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The other shoe may have finally dropped regarding robo-debt, as a class action lawsuit is set to represent those unfairly targeted by the system.

 

 

According to Bill Shorten, a class action lawsuit it set to be tabled against the government’s robo-debt program, citing the 150,000 people it has targeted in error. Peter Gordon, the senior partner at the law firm bringing the claim said that he’ll “allege that to simply collect money from hundreds of thousands of people by the simplistic application of an imperfect computer algorithm is wrong. We think that before the Government docked the pensions or took the tax refunds of widows and carers and aged pensioners it needed to have better evidence, it needed to consider each case individually.”

According to Gordon, 160,000 fatuous debt claims can be tied to the system, and the case will seek compensation for those affected.

Combine this with the fact that Victoria’s Legal Aid service has already brought a test case to court, representing the first blow against the maligned robo-debt system, and the 500,000 it has targeted.

The Department of Human Services (DHS) quashed Legal Aid’s first test case when it suddenly wiped the $4,000 debt that a nurse apparently owed. Social service advocates believe this action to be motivated by the fact that the DHS would like to avoid a legal spotlight shined upon the scheme.

The subject of the second case, 33-year-old Deanna Amat, will take on the DHS over $2754 Austudy allowance debt. “My tax return was $1709.87 and they took every cent … It actually felt like I was being told I was guilty before I could prove my innocence. I couldn’t believe they could find out my personal ATO information and take away my tax return, but could not find my new address or contact details…It just adds to anxiety about money and the future. You’re trying to improve yourself and use that education and get a better job, and you have that debt looming over you,” Ms Amat told The Age and The Sydney Morning Herald.

In conversation with Fairfax, the DHS spokesman said it “would be inappropriate to discuss the details of a matter that is presently before the court…the Commonwealth Ombudsman, in reviewing our processes, found that it is reasonable and appropriate to ask people to explain discrepancies in data.”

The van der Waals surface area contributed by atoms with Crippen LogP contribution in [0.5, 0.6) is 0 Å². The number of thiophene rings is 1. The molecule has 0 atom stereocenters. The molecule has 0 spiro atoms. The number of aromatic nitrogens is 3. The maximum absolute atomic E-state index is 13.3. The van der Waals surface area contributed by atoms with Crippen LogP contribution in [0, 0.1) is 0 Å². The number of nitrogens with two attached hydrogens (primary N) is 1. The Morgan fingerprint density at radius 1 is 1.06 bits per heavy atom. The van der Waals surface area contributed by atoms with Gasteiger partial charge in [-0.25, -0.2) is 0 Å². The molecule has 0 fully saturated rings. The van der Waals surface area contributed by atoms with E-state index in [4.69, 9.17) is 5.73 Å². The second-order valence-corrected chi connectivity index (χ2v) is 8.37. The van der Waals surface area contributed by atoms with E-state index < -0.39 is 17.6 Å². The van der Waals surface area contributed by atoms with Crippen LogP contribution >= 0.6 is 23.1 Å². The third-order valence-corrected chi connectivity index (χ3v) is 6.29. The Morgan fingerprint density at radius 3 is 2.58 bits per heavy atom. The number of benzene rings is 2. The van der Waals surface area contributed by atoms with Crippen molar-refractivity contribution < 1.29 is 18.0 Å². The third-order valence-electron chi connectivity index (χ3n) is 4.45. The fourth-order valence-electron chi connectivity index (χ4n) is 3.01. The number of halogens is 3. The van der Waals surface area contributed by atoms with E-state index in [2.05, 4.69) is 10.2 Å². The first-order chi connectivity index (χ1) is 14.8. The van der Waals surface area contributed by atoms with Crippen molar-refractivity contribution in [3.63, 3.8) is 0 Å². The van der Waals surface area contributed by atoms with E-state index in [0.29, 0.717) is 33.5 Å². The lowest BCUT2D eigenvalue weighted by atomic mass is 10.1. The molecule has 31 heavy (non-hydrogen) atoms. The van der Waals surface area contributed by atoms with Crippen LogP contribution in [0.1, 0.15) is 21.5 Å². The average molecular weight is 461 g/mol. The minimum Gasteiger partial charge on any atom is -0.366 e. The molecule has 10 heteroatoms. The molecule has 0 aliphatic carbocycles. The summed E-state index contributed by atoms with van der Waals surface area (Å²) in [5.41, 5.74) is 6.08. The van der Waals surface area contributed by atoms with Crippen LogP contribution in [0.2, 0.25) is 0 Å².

The executive director of civil justice access and equity at Victoria Legal Aid, Rowan McRae, said the robo-debt system, was “opaque and unfair”, believing that the system causes significant mental and financial strain on the nation’s most vulnerable people.

“We’re committed to testing the lawfulness of this flawed scheme. For this to have a benefit for hundreds of thousands of other people, it needs to be done through the court,” McRae said.

 

How the system works

The automated system relies on an average (usually over a fortnight) to estimate former welfare recipient’s debt, rather than individually locating the details of each case. All correspondence from the DHS to the individual does not provide any explanation of how the debt was calculated, instead prodding the recipient to disprove the amount.

The department has also been criticised for how it has handled outstanding debts, including threats of wage garnishing, seizure of money from accounts and promises of building interest.

Earlier this year, the DHS disclosed to a Senate enquiry that $500 million had been clawed back, against a setup cost of $400 million.